Tinted with an undeniable 90s stickiness, ‘BKLYNLDN’ by Shura brings to mind the humidity of an amorous Brooklyn summer.
There is something brutal about the scattered ivory patterns and ethereal choruses of Konradsen’s ‘Baby Hallelujah’ that fills it with grace.
Pursuit of Momentary Happiness is filled with love, depression, and is full of emotion. It is a confident and robust offering…. Yak have shown up well.
Oli Burslem’s Cohen-esque croon echoes the empty spaces of a place past happy times on ‘This House Has No Living Room’ by Yak. Featuring J. Spaceman
“What’s the rhythm of my heart breaking?” asks Mike Krol on the aptly title track ‘What’s the Rhythm’. It’s a straightforward punk-y indie rock song that snarls and registers vocals in the red. There’s nothing cheap about a great hook, and that’s what Krol has here, and it, “goes on and on and on…”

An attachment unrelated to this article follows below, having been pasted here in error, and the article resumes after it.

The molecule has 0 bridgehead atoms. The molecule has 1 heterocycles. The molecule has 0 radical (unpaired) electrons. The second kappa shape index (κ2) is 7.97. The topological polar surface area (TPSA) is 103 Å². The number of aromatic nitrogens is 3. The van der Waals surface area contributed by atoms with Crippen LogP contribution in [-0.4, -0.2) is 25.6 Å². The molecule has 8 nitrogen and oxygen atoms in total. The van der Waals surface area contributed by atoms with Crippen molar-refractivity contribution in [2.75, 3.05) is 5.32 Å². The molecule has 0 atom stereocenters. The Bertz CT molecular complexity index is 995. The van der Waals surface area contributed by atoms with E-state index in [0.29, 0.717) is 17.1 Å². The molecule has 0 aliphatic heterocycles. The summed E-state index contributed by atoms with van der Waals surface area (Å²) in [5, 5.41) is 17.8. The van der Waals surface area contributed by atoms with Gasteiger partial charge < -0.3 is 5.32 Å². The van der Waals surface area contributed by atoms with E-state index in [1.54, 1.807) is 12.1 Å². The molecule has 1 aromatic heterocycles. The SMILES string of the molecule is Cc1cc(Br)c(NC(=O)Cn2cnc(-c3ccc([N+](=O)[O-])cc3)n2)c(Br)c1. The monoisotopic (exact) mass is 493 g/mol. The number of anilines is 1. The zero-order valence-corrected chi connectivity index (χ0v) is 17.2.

Alice Merton’s ‘Funny Business’ moves in twists and turns. It’s the kind of pop that makes you want to move. Lyrically it dances, visually it does the same.
Brooks & Dunn’s ‘Neon Moon’ parallels Cigarettes After Sex’s moody intimate nature, while also calling back to their Texas roots.
Thelma’s ‘Take Me to Orlando’ seems to be on a stage. It’s made up, it’s fictional, and, therefore it couldn’t be more real.
Teen Daze, ‘Hidden Worlds’ is deep yet light, like humid summer air. It brings a classic Balearic feel, giving the impression that nothing can go wrong
The rapper’s talent remains undeniable and he is as comfortable as ever in his artistic medium, but he is still uneasy with everything else that comes with it – mainly fame and all its trappings. But Earl has always been a master of layered sentiments, and the album’s first statement is one that comments directly on his relationships with others and the world at this time.